After months of behind-the-scenes negotiations and speculation, lawmakers in the state Senate this morning proposed a budget to bridge the state's $9 billion budget shortfall over the next two years.
It calls for closing the state prison on McNeil Island, doing away with hundreds of millions of dollars in cost-of-living increases for state workers, college staffers and teachers, and cutting nearly half a billion from higher education. Drug- and alcohol treatment would be cut, and 3,000 people judged unemployable -- often due to mental illness -- would be cut from a $339 monthly stipend and health care.
The plan is largely a no-new-taxes plan, although it would include a voluntary $5 annual fee per vehicle to stave off the closure of dozens of state parks. It also does away with a real-estate tax exemption for foreclosed homes sold by banks. It includes far more in tax breaks, including a $2.1 million tax break for newspapers.
Some local things: (I'm still combing through the phone-book-sized documents, so this is nowhere near a complete list)
-a 17 percent budget cut to the Eastern Washington State Histocial Society, otherwise known as the Museum of Arts and Culture.
-an 11 percent cut to the Spokane Intercollegiate Research and Technology Institute.
-a 17 percent but to Washington State University, including a projected 406 fewer full-time employee slots.
-an 18.5 percent cut to Eastern Washington University, including 100 fewer employees. (Note: both WSU and EWU decreases would be partially offset by a 7 percent-a-year increase in tuition.)
The $32.1 billion budget proposes:
-no state cost of living increases over the next two years for state workers, college staffers or teachers, and no additional money for home-care and child care workers.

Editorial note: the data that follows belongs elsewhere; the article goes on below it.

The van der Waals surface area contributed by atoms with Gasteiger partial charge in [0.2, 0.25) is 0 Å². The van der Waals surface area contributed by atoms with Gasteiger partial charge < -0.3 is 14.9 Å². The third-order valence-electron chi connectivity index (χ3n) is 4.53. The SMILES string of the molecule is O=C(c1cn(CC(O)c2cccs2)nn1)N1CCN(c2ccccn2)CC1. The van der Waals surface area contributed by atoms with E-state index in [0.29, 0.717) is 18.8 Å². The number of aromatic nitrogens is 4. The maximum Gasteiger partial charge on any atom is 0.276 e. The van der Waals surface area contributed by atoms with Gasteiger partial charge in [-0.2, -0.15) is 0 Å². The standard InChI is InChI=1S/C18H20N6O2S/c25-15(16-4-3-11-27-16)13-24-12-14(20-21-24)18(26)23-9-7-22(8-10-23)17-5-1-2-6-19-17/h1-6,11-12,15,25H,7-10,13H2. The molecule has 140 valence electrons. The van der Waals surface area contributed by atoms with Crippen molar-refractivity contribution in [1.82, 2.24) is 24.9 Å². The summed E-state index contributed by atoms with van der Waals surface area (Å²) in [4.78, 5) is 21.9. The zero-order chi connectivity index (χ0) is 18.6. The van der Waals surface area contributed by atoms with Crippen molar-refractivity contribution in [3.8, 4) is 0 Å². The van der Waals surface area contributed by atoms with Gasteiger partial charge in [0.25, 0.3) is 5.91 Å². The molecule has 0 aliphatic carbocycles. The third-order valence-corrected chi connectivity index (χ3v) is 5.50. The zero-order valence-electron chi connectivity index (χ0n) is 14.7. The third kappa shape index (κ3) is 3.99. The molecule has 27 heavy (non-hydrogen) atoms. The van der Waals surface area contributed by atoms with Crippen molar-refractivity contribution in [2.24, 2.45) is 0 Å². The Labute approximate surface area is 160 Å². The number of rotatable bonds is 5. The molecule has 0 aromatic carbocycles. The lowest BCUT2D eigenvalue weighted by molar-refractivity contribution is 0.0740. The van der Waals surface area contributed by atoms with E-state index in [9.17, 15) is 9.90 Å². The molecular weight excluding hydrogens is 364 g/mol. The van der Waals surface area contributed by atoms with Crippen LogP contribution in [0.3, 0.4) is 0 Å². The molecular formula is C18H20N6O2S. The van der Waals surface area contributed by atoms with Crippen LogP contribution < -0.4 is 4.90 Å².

-$485 million less for the state's colleges,
-tuition increases of 7 percent a year at four-year colleges and 5 percent at community and technical colleges,
-not paying school districts $754 million they were slated to get to reduce class sizes and train teachers,
-eliminating $582 million in elementary school staffing and "levy equalization" to help poor schools,
-cutting 120 beds for civilly committed people at state psychiatric hospitals by September, saving $29 million,
-closing the state prison on McNeil Island. Savings: $16 million.
-cutting spending on the Basic Health Plan -- subsidized coverage for the working poor -- by 42 percent,
-$107 million less in reimbursement for hospitals who care for people who cannot pay,
-cutting room for more than 3,000 expected students from the state's colleges,
-cutting 3,000 people -- plus another 3,000 who were expected to sign up -- from a state program that provides health care and $339-a-month stipends to people who cannot work. Half of the recipients are mentally ill; some are homeless. Health benefits would also be changed. Savings: $190 million.
-$38 million in cuts to payments for state-paid patients in nursing homes,
-Cutting transportation services and making other changes to adult day health programs that care for elderly or disabled people: savings: $19.5 million.
Parks would remain open
The Senate plan includes a $5 voluntary donation included in vehicle registrations, with the money going to pay for state parks. Although some people will refuse to pay, the change is expected to raise $28 million, which would allow all state parks to remain open. Otherwise, park officials say they're prepared to close dozens of parks across the state, possibly including Mt. Spokane State Park.
Deeper cuts avoided
To avoid even deeper cuts, Senate budget writers shifted some money and made other accounting changes. They saved $411 million, for example, by changing the formula for pension contributions for state employees, teachers, and some other public employees. Both the state and workers would pay less.
Budget writers also shifted $743 million that would normally be spent on construction -- into the state's operating fund.
Some spending increased
K-12 schools would get more money for basic education, which would rise from $11 billion over the past two years to $12.9 in the next two -- an increase of 16 percent. The Senate plan also includes hundreds of millions of expected federal dollars for schools.
Some other spending rose, including $110 million more for an expected 25 percent rise in the number of families on welfare over the next two years, as well as $2.5 million more for food stamps.
UPDATE: But wait, there's less.
A spokesman for the Washington Education Association says that what looks like increased basic education spending isn't the good news for schools that it seems. Rich Wood says the money is due to more students and to current budget obligations, like paying the last few months of the current school year's cost-of-living increase. Says Wood: "The 16 percent increase in basic ed is not new money or some kind of discretionary increase in spending."